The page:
Dowty-Rotol R130 Propeller


Display Status:

This object is on display in the Boeing Aviation Hangar at the Steven F. Udvar-Hazy Center in Chantilly, VA.

Dowty-Rotol R130 Propeller

Collection Item Summary:

Rotol introduced the R130 propeller for the Vickers Viscount airliner in 1954. The R130’s electrically-actuated hub mechanism and square-tipped aluminum alloy blades were a departure from Rotol’s previous hydraulic and composite designs of World War II. The thin, rectangular blades were designed to absorb high energy and efficiently turn it into thrust while offsetting compressibility losses. The electric constant-speed mechanism dated back to when Rotol licensed the American Curtiss Electric design in 1937.

Four R130 propellers and Rolls-Royce Dart Mk. 510 turboprop engines powered the 700D and 800 series of the Vickers Viscount, the first turboprop airliner to enter passenger service, beginning with British European Airways and eventually serving airlines throughout the world. Rotol’s parent companies, Rolls-Royce and Bristol, sold Rotol to the Dowty Group in 1958.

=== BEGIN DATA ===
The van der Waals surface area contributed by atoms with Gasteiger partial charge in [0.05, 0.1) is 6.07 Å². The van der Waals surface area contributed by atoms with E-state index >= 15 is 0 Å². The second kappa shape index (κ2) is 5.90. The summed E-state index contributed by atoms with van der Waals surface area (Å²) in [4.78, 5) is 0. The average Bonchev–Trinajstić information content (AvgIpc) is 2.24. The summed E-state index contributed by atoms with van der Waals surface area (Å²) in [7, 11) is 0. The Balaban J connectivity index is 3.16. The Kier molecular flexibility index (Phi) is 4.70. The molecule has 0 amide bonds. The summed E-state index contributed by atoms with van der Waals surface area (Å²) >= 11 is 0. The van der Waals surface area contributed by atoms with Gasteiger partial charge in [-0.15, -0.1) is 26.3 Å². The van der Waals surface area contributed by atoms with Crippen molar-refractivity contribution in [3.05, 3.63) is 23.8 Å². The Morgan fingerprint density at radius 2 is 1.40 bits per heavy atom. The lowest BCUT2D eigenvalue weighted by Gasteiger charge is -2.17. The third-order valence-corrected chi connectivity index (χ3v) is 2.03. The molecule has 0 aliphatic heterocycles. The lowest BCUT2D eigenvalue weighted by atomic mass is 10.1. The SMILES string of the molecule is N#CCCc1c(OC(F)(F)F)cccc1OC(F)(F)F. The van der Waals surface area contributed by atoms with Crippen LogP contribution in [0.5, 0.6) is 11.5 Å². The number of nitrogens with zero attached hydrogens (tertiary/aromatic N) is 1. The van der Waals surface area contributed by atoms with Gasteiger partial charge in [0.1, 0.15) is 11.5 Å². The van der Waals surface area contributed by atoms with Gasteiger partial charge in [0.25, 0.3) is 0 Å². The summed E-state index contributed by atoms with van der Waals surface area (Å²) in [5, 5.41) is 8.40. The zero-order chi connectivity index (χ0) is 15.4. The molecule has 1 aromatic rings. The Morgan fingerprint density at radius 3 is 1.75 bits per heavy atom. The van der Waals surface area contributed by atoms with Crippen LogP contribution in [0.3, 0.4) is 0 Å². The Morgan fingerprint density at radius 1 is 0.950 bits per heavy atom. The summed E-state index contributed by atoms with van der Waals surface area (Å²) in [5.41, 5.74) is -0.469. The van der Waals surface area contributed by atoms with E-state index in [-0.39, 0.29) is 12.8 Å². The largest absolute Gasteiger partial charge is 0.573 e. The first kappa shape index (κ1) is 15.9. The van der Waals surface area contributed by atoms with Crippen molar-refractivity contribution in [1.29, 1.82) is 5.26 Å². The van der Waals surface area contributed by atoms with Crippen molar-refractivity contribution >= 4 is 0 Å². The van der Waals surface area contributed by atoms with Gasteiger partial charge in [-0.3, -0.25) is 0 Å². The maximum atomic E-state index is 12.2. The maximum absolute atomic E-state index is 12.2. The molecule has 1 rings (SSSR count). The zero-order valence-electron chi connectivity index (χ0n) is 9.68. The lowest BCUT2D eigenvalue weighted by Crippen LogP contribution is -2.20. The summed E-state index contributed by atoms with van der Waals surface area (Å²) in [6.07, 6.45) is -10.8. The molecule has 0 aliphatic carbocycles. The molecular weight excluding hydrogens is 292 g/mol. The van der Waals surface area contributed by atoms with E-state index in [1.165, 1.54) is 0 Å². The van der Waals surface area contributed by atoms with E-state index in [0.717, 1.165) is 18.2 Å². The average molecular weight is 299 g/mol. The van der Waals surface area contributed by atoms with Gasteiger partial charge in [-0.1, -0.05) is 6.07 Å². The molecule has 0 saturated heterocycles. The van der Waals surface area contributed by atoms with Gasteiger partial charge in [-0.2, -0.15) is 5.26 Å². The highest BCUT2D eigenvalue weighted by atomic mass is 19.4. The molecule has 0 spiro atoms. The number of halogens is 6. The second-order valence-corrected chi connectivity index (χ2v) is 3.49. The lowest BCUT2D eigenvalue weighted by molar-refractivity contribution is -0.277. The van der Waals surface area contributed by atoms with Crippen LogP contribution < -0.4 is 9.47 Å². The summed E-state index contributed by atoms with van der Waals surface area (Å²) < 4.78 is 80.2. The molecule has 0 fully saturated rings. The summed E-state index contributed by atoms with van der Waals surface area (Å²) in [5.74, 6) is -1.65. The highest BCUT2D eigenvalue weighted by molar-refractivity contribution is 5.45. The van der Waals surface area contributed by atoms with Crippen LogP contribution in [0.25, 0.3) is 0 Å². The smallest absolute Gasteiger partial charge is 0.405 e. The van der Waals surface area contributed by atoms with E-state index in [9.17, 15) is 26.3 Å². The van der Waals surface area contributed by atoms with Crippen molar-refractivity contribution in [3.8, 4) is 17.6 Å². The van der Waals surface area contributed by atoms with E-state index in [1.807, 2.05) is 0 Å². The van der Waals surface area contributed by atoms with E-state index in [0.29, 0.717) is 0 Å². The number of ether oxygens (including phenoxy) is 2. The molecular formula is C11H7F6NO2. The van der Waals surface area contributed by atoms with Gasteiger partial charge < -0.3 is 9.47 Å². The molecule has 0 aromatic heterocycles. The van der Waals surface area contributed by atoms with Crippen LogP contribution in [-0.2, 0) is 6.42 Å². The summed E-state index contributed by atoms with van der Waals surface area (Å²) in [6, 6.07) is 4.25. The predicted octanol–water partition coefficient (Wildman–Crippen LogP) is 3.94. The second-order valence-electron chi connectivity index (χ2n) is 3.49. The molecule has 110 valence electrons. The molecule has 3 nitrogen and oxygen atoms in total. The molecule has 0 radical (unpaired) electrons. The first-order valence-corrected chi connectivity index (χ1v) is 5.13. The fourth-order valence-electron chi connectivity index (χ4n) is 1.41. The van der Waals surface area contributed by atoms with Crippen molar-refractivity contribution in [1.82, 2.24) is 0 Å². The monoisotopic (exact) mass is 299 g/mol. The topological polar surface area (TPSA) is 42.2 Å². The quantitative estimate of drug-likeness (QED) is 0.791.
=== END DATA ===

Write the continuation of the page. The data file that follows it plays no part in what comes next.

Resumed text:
Collection Item Long Description:

Inventory Number


Physical Description

  • Model: R 130/4-20-4/12 E
  • Type: Electric constant-speed, full-feathering, and reversible
  • Number of Blades: Four aluminum alloy blades and steel hub
  • Diameter: 10 ft (3.04 m)
  • Weight: 132.5 kg (292 lbs)
  • Engine Application: Rolls-Royce Dart Mk. 510 turboprop engine rated at 1,298 kW (1,740 shp)
  • Manufacturer: Dowty Propellers, Gloucester, England, 1950s

Credit Line

Gift of United Air Lines.


Country of Origin

United Kingdom


Aluminum alloy, Steel, Paint, Rubber, Plastic, Adhesive, Paper


  • Rotor/Propeller: 304.8 × 28.6 × 45.7 × 63.5cm (10 ft. × 11 1/4 in. × 1 ft. 6 in. × 2 ft. 1 in.)
  • Blade Length: 57"
  • Height with stand: 114"
  • Stand depth: 52.25"
  • Weight: 292 lbs (132.5 kg) [propeller = 276 lbs, spinner = 14 lbs, prop nut and split spacer = 2 lbs]

Data Source

National Air and Space Museum

Restrictions & Rights

Do not reproduce without permission from the Smithsonian Institution, National Air and Space Museum


PROPULSION-Propellers & Impellers

Related Topics